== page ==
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Skinned Mesh Hierarchy

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When studying skeletal animations I came across two methods how to store the bone hierarchy. The first is a simple tree structure where each bone is defined like this: ( Look at D3DXFrame and the X File format for an example )
struct Bone
{
// Matrices, Meshes and what else is needed

// Child pointer

std::vector<Bone*> m_Children;
}

Or the hierarchy is stored as a vector where each bone only knows its parent. As far as I understand this sorage theme the vector is sorted such that a parent will never follow a child. Md5 files( Doom 3 ) are stored in this way for example. This lets you update the hierarchy by simply iterating a vector instead of recursivly traversing a hierarchy.
struct Bone
{
// Matrices and all this stuff

// Parent index

int ParentIndex;
}

1. Is there any operation that only can be done with the first method ( e.g. FK, IK or something else )? 2. What are the major advantages / disadvantages of both methods when used in an application ( Speed, maintainability, robustness, ... ) ? 3. Is there any difference but how the hierarchy is traversed ( Loop vs. Recursion ) ? Any help is appreciated! -Dirk [edited by - DonDickieD on June 9, 2004 4:33:04 PM] [edited by - DonDickieD on June 9, 2004 4:33:58 PM]

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Inside your engine, storing an array of child nodes is the way to go, mainly for forward kinematics reasons.

In your files however you only need to store the parent, because that means you can automatically determine that the bone you load is a child of that parent. That way you can construct the array of child pointers.

That would also be possible inside your engine, after load time, but that would be pretty slow of course.

With FK you need to start at the root node, and traverse down the hierarchy into the child nodes. If you still have to find what the actual child nodes are, that would slow down a lot.

Cheers,
- John

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Thanx John,

that is what I guessed. Would you agree that if I only use keyframing than the parent node are a little more convinient? The hierarchy update would be simply two vector iterations like this:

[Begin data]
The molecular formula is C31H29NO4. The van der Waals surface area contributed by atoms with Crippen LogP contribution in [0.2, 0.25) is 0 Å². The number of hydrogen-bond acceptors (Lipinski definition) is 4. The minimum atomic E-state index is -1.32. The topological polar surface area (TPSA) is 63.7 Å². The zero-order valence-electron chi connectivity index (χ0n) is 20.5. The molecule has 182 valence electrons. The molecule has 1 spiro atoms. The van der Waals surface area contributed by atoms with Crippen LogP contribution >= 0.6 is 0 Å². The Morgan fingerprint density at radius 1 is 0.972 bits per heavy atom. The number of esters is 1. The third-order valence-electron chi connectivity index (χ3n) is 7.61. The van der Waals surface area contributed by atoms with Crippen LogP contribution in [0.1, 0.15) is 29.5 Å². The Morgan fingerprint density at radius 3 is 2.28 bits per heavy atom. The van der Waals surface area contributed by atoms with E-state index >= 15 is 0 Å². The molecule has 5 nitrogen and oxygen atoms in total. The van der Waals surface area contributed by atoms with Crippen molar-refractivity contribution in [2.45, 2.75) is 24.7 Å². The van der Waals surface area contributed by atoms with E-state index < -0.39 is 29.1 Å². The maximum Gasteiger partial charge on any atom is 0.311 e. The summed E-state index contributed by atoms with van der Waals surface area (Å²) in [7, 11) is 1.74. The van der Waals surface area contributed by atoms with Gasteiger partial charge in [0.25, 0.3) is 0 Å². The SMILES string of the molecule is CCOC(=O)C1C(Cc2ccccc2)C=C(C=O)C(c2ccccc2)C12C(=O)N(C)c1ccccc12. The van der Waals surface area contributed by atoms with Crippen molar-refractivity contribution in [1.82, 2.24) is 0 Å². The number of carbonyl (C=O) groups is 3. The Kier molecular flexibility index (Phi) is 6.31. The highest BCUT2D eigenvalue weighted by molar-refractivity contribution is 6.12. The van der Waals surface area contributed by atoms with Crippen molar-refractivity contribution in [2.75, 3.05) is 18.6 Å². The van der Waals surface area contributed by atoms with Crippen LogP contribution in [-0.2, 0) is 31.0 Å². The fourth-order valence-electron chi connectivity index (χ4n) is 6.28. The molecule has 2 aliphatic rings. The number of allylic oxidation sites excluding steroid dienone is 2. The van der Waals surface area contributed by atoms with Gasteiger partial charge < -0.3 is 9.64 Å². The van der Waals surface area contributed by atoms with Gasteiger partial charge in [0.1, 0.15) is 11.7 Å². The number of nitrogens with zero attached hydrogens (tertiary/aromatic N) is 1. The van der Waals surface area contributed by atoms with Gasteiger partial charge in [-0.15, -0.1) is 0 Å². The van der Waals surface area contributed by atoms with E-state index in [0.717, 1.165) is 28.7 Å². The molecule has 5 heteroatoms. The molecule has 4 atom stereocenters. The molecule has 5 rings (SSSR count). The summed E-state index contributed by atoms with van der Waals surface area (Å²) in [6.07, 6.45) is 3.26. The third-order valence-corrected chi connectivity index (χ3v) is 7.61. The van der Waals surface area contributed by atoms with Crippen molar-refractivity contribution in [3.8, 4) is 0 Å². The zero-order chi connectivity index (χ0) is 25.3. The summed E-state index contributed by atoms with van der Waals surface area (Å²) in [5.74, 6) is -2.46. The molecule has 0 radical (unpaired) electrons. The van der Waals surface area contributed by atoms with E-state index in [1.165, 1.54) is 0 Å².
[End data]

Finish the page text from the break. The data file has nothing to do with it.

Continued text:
for_each( node ) UpdateTransformationMatrix();
for_each( node ) MultiplyWithParent();

This is (at least when your are not familiar with recursion) a little more understandable - IMHO.

Can you give a short example why you can''t do IK whith the parent node? I only know FK and IK from Dynamic so I have a pretty good idea what is does, but no experience how it is implemented regarding character animation. A small example could help a lot.

Best regards

-Dirk

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you can see how I did it in: http://www.zenerd.com/zengeneral/code.html

under Character Animation

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Hi Dirk,

That would work as well if indeed you construct your array/stack of nodes upfront.
Also when you are going to attach objects to your nodes, you will need to update this array. When you are not using recursion the way you mentioned works very well.

However, you will have to store an array with the correct hierarchy traversal, so when it comes to memory storage, I dont see much advantage over your method. And it requires some extra management. But when you deal with purely static characters, or you can automate this updating of the traversal order array, then I see no reason why not to choose your method.

Performance wise the parentID method is faster, since you don''t need recursion.

When you start doing some procedural control on bones, some algorithms require you to know the child nodes. However, you can in most cases also precalculate them when you create such a controller, so that also won''t really stop you from doing the parentID method. I never said you cannot do them I just assumed you would be using recursion for your hierarchy when doing FK.

There are several different IK algorithms, they all work different. You have algorithms that start from the end effector and use the parents to go up the chain. Others would start at the root going towards the end effector. But you can also precalculate a special array for traversal there.

You can see some of my anim system at http://www.emotionfx.com
Still have to update the website with movies etc though, but will happen soon Feel free to drop me a mail if you have any questions.

- John

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Hey John,

I worked at the university and we researched emotions in the human motion. Maybe this is interessting for you system and you like to have a look? Can I send you an e-mail to any of the *@mysticgd.com adresses?

Cheers,

-Dirk

PS: I always loved that model :-)

[edited by - DonDickieD on June 10, 2004 7:00:29 AM]

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